Mercury is small, fast and close to the sun, making the rocky world challenging to visit. Only one probe has ever orbited the planet and collected enough data to tell scientists about the chemistry and landscape of Mercury’s surface. Learning about what is beneath the surface, however, requires careful estimation.
After the probe’s mission ended in 2015, planetary scientists estimated Mercury’s crust was roughly 22 miles thick. One University of Arizona scientist disagrees.
Using the most recent mathematical formulas, Lunar and Planetary Laboratory associate staff scientist Michael Sori estimates that the Mercurial crust is just 16 miles thick and is denser than aluminum. His study, “A Thin, Dense Crust for Mercury,” will be published May 1 in Earth and Planetary Science Letters and is currently available online.
Sori determined the density of Mercury’s crust using data collected by the Mercury Surface, Space Environment and Geochemistry Ranging (MESSENGER) spacecraft. He created his estimate using a formula developed by Isamu Matsuyama, a professor in the Lunar and Planetary Laboratory, and University of California Berkeley scientist Douglas Hemingway.
Sori’s estimate supports the theory that Mercury’s crust formed largely through volcanic activity. Understanding how the crust was formed may allow scientists to understand the formation of the entire oddly structured planet.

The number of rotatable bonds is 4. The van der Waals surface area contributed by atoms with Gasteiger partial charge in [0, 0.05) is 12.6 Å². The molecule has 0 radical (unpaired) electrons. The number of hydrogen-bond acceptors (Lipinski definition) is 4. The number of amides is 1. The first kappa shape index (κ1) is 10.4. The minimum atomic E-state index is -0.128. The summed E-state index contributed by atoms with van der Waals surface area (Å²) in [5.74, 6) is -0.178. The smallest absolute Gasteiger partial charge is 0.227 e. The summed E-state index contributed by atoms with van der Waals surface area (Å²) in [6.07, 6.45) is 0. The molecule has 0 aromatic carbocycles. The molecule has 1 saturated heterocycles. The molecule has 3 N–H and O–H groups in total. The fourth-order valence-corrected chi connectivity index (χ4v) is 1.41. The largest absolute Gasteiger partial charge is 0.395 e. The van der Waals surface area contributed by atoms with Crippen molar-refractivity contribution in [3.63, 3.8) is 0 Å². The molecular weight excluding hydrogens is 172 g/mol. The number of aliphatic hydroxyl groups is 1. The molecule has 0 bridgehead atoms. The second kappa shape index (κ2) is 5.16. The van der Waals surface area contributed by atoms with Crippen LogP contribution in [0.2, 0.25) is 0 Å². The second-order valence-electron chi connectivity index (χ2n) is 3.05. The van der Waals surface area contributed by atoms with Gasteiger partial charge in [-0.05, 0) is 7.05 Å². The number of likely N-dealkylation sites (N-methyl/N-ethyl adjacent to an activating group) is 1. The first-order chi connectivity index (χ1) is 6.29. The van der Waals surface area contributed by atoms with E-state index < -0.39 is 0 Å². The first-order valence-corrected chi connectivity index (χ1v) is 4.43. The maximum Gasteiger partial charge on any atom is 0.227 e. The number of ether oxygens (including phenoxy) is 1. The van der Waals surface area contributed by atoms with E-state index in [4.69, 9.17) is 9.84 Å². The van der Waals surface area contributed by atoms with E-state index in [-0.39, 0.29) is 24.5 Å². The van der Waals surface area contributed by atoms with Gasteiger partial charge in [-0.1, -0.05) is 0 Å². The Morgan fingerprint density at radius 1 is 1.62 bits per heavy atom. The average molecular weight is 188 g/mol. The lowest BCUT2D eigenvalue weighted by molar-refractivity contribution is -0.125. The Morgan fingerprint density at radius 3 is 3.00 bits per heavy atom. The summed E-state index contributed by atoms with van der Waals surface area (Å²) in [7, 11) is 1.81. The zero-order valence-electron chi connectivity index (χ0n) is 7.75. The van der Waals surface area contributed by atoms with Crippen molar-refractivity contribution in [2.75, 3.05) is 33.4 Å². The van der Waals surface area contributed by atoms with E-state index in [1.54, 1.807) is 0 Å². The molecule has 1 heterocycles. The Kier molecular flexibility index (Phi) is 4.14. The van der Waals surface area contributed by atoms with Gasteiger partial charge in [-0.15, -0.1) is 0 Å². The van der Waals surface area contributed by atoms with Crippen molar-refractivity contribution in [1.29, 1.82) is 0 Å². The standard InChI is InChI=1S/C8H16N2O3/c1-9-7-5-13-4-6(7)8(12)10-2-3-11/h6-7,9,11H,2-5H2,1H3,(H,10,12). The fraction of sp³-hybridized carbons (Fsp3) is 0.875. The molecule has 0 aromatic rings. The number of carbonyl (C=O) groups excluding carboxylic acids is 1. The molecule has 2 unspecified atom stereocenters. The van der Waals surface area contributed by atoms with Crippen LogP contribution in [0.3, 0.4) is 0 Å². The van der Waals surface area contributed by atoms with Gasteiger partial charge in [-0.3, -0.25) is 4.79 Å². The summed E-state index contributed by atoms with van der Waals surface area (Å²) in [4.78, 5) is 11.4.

“Of the terrestrial planets, Mercury has the biggest core relative to its size,” Sori said.
Mercury’s core is believed to occupy 60 percent of the planet’s entire volume. For comparison, Earth’s core takes up roughly 15 percent of its volume. Why is Mercury’s core so large?
“Maybe it formed closer to a normal planet and maybe a lot of the crust and mantle got stripped away by giant impacts,” Sori said. “Another idea is that maybe, when you’re forming so close to the sun, the solar winds blow away a lot of the rock and you get a large core size very early on. There’s not an answer that everyone agrees to yet.”
Sori’s work may help point scientists in the right direction. Already, it has solved a problem regarding the rocks in Mercury’s crust.
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SOURCE: Phys.org, Emily Walla